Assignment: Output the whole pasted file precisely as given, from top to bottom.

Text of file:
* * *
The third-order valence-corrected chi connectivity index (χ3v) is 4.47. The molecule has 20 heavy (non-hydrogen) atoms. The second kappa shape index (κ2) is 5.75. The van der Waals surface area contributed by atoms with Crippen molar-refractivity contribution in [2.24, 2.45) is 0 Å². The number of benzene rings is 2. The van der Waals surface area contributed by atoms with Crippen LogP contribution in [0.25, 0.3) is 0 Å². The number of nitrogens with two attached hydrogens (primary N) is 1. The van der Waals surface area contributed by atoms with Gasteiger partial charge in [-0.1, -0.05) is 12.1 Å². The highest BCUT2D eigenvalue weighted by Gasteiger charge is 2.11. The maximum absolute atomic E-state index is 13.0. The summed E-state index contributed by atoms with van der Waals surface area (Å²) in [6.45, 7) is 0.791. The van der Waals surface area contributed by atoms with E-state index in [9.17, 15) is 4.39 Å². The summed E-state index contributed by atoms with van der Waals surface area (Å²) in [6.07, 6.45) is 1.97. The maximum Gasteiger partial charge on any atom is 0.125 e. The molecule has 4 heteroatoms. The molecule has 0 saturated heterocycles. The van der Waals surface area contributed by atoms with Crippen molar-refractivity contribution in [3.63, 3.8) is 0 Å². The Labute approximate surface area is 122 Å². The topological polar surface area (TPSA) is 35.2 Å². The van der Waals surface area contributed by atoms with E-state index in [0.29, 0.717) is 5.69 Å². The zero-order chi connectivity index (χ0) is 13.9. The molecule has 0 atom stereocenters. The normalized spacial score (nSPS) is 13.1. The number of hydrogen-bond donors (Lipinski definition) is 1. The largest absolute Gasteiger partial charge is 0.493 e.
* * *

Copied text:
The third-order valence-corrected chi connectivity index (χ3v) is 4.47. The molecule has 20 heavy (non-hydrogen) atoms. The second kappa shape index (κ2) is 5.75. The van der Waals surface area contributed by atoms with Crippen molar-refractivity contribution in [2.24, 2.45) is 0 Å². The number of benzene rings is 2. The van der Waals surface area contributed by atoms with Crippen LogP contribution in [0.25, 0.3) is 0 Å². The number of nitrogens with two attached hydrogens (primary N) is 1. The van der Waals surface area contributed by atoms with Gasteiger partial charge in [-0.1, -0.05) is 12.1 Å². The highest BCUT2D eigenvalue weighted by Gasteiger charge is 2.11. The maximum absolute atomic E-state index is 13.0. The summed E-state index contributed by atoms with van der Waals surface area (Å²) in [6.45, 7) is 0.791. The van der Waals surface area contributed by atoms with E-state index in [9.17, 15) is 4.39 Å². The summed E-state index contributed by atoms with van der Waals surface area (Å²) in [6.07, 6.45) is 1.97. The maximum Gasteiger partial charge on any atom is 0.125 e. The molecule has 4 heteroatoms. The molecule has 0 saturated heterocycles. The van der Waals surface area contributed by atoms with Crippen molar-refractivity contribution in [3.63, 3.8) is 0 Å². The Labute approximate surface area is 122 Å². The topological polar surface area (TPSA) is 35.2 Å². The van der Waals surface area contributed by atoms with E-state index in [0.29, 0.717) is 5.69 Å². The zero-order chi connectivity index (χ0) is 13.9. The molecule has 0 atom stereocenters. The normalized spacial score (nSPS) is 13.1. The number of hydrogen-bond donors (Lipinski definition) is 1. The largest absolute Gasteiger partial charge is 0.493 e.